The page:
It's fair to say Israeli Prime Minister Benjamin Netanyahu is pining for his previous term.
He had it easier then. The coalition was homogeneous and submissive, and let him sit back in comfort without confronting him with tough challenges. His political allies were a group of yes-men, and all in all, life was good. Much has already been said about how difficult it is for Netanyahu to view his current partners, Finance Minister Yair Lapid and Economy and Trade Minister Naftali Bennett, as people he can rely on (despite Lapid having recently been doing his utmost to prove to Netanyahu that he, like former defense minister Ehud Barak, can toe the line and be compliant without posing challenges).
And yet, despite all of the above, there is certainly one thing from the 18th Knesset that the prime minister does not miss: the “race to the right” involving several members of his party that tortured him throughout his previous term.
Netanyahu is convinced that the obsessive struggle by the members of his party in the previous term over who would be the most hard-line right-winger cost the Likud party many seats in these last elections. It goes without saying, however, that everything begins with the identity of the electorate: Likud members who vote in the primaries for the party’s list for the Knesset.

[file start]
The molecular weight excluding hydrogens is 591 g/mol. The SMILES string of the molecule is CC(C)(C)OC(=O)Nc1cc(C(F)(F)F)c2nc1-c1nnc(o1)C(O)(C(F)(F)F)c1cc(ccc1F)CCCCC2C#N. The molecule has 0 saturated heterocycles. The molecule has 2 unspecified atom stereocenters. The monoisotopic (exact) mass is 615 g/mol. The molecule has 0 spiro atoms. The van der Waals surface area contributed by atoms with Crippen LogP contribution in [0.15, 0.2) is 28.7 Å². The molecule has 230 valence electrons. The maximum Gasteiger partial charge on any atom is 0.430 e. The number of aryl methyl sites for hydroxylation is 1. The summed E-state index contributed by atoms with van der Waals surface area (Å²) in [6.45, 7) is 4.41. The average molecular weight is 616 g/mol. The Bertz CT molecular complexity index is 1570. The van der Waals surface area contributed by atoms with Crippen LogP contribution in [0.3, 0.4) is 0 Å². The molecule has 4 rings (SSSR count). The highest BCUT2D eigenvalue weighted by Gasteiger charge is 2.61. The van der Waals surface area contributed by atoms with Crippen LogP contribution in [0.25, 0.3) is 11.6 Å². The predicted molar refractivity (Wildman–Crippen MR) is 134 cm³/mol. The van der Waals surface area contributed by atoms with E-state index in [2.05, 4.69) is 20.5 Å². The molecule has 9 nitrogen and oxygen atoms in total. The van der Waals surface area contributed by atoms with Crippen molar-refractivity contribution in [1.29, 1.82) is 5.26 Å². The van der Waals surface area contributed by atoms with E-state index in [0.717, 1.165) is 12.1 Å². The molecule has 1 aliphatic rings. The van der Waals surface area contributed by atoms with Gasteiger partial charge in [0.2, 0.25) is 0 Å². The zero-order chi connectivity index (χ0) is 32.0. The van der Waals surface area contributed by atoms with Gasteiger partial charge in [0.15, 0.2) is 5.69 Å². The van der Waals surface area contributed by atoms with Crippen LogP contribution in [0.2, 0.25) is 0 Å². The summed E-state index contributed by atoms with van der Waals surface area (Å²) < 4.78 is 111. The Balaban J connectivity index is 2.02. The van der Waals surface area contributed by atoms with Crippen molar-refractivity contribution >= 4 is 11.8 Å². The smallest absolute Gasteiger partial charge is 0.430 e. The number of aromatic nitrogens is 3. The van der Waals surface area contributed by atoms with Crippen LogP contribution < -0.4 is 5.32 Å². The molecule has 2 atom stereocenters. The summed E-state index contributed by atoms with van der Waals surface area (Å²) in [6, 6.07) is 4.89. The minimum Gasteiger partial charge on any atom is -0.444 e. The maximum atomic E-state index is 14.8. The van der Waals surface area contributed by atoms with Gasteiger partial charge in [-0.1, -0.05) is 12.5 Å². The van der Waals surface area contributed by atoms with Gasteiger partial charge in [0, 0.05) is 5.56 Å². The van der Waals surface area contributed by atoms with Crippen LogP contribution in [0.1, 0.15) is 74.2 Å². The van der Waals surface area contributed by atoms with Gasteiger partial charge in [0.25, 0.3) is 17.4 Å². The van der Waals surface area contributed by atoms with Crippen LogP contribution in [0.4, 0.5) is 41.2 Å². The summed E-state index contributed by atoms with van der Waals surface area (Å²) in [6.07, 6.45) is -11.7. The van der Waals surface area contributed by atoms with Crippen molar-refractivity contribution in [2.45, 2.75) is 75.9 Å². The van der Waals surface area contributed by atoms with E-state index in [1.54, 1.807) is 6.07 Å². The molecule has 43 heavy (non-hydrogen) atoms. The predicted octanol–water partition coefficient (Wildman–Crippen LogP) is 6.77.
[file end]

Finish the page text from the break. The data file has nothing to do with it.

Over the past decade, the Likud list has undergone a dramatic transformation. More and more settlers and nationalist Orthodox Jews have joined the Likud for ideological reasons and have become a dominant force that cannot be ignored. The shift was complete when the members of the faction became, voluntarily or not, submissive servants of these settlers. In the last term, the Likud, which had prided itself on being “liberal,” turned into the ultimate settlers party. Likud Knesset members competed with each other to see who would promote more draconian laws and who would issue the most radical and provocative statements.
The harsh words paid off. In the primaries held this past November to determine the Likud’s list of candidates for the elections, the Knesset members who had successfully internalized the new rules of the game, such as Danny Danon, Ze’ev Elkin and Yariv Levin, scored very impressive achievements. Those who refused to betray their consciences and maintained moderate or liberal agendas, like Dan Meridor, Benny Begin and Michael Eitan, found themselves kicked to the curb.
Then came the general elections, in which the settlers and religious Zionists voted en masse for HaBayit HaYehudi party. Centrist voters could not tolerate the Likud’s right-wing character and voted for Yair Lapid — and the ruling party found itself losing out both ways.
Now Netanyahu wants to change the rules of the game. He has no desire to spend the next few years engaged in an awkward dance with the members of his faction who are promoting undemocratic bills due to pressure from the settlers. He’s sick of being the "responsible adult” who has to watch out for his hyperactive children while they start fires to gather a few more votes in the primaries.